They Come for a Degree—They Leave Empowered
At 18, I longed for a piece of paper that said I was intelligent. I got it eventually when I was 31 after taking a double honors degree through night school and correspondence courses. It didn’t mean much, apart from involving my career prospects. (J. Soars & Soars, 1987, p. 93)
These words come from international best-selling author Jack Higgins, most known for his espionage novel The Eagle Has Landed. Unfortunately, he is not alone in his concern about the value of higher education, and over the years many voices have joined the chorus claiming college isn’t worth the investment. Defending its continued worth, higher education too often makes its case by touting career-based outcomes alone. Higgins frames what is missing in this defense: “It didn’t mean much, apart from involving my career prospects.” Students, especially post-traditional students, are looking for degree programs that will mean something, programs that recognize where they are coming from and will support them in growing beyond that place.
Disorienting dilemmas play a significant role in post-traditional students deciding to return to college (Mezirow, 1978). A divorce shakes economic stability. An opportunity for career transition requires a bachelor’s degree. A well-kept secret of not having a degree embarrassingly reveals itself. Stability-shaking life events like these lead adult learners back to colleges every day, and while they usually only want to know how fast they can get to the finish line, the disorienting dilemma that brought them there demands more. Certainly, our role as adult educators includes helping students find an accessible, attainable path to degree completion; however, the programs we offer should also lead to something more than a degree in hand. They should also make sure the hand holding the diploma is an empowered one.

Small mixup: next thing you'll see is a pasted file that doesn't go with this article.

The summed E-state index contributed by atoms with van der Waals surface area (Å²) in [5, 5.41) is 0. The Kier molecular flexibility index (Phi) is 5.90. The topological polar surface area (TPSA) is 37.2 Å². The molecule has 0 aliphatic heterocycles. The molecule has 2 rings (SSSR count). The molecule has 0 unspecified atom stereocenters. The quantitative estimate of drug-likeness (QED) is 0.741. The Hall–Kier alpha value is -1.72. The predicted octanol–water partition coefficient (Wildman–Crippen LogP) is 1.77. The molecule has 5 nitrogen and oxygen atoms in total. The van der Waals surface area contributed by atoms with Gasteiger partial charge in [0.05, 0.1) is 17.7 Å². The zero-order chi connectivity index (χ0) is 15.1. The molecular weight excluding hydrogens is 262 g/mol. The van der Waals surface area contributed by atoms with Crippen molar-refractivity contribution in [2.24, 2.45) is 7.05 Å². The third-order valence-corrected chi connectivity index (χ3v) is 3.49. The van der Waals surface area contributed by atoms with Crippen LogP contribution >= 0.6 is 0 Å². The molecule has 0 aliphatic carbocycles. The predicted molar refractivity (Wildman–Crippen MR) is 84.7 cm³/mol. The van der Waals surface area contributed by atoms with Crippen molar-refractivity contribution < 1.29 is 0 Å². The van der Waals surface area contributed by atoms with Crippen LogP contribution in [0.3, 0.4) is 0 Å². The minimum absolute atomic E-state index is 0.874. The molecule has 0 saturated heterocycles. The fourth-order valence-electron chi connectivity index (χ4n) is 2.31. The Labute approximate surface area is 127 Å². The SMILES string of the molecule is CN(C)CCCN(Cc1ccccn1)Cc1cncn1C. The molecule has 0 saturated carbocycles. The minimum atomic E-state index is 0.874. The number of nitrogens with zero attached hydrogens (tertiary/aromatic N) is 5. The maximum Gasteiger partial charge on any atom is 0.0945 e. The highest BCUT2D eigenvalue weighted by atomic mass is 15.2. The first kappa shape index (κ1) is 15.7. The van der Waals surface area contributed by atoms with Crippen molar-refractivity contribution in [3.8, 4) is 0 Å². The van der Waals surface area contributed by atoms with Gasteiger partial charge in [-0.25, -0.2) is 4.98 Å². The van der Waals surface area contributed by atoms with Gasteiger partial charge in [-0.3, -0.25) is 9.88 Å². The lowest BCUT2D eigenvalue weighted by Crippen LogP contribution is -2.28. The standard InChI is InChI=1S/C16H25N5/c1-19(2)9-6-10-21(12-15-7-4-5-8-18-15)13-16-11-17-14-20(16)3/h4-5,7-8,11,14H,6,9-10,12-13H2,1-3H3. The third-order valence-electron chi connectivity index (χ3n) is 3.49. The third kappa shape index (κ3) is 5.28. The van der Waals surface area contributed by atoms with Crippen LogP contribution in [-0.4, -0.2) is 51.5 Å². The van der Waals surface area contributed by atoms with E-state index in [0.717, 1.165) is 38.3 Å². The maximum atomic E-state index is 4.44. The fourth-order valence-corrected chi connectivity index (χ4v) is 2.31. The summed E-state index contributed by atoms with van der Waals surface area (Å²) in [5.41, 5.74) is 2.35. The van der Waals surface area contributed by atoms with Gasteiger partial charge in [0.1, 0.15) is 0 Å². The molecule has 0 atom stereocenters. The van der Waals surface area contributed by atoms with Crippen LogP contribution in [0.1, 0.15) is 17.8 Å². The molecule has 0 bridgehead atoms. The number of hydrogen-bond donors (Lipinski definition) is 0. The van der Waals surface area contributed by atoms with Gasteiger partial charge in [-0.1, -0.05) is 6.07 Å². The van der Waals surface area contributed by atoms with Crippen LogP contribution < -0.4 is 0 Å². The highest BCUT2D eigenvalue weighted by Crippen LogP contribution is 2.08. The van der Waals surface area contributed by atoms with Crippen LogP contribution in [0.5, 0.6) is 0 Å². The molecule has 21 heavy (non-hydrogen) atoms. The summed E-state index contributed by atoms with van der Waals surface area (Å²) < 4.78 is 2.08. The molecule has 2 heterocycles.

Empowered adults, however, do not just happen. In fact, most adults never achieve the cognitive, personal and interpersonal capacities of empowerment to succeed in today’s personal and professional worlds characterized by complexity and ambiguity (Kegan, 1994; Kegan & Lahey, 2009; Baxter Magolda, 2014). One of the reasons this finding has held true over the decades is because this level of human development requires intentionality. People do not arrive at this destination unless they purposely travel there, and that journey requires reflecting upon, wrestling with and making meaning of past, current and future disorienting dilemmas. Degree completion programs are in an ideal position to craft such space and support students as they come into their own empowerment as intentional learners skillfully navigating today’s complex, ambiguous world.
At Texas A&M University-Texarkana, the Bachelor of Applied Arts and Sciences (BAAS) program has developed a three-course curriculum that guides students through this intentional process of human development without adding to their field-specific degree requirements. The courses are carefully placed at the beginning, middle and end of the degree journey, and each requires in-depth self-reflection and synthesis.
Upon entering the BAAS program, students take AAS 305: The Adult Learner and Self-Development, a course introducing students to adult learning frameworks (e.g., andragogy, transformative learning theory, constructive developmental theory and self-authorship). Students reflect upon their own learning as viewed through these frameworks. The purpose of the course is to introduce students to the BAAS program vision: to 1) support students in becoming intentional learners who can skillfully navigate within and through complex, ambiguous contexts and 2) invite them to participate in a culture that promotes intentional learning. Students come into this class having recently experienced the same disorienting dilemma, and the course is built around exploring that experience: their reasoning for returning to college.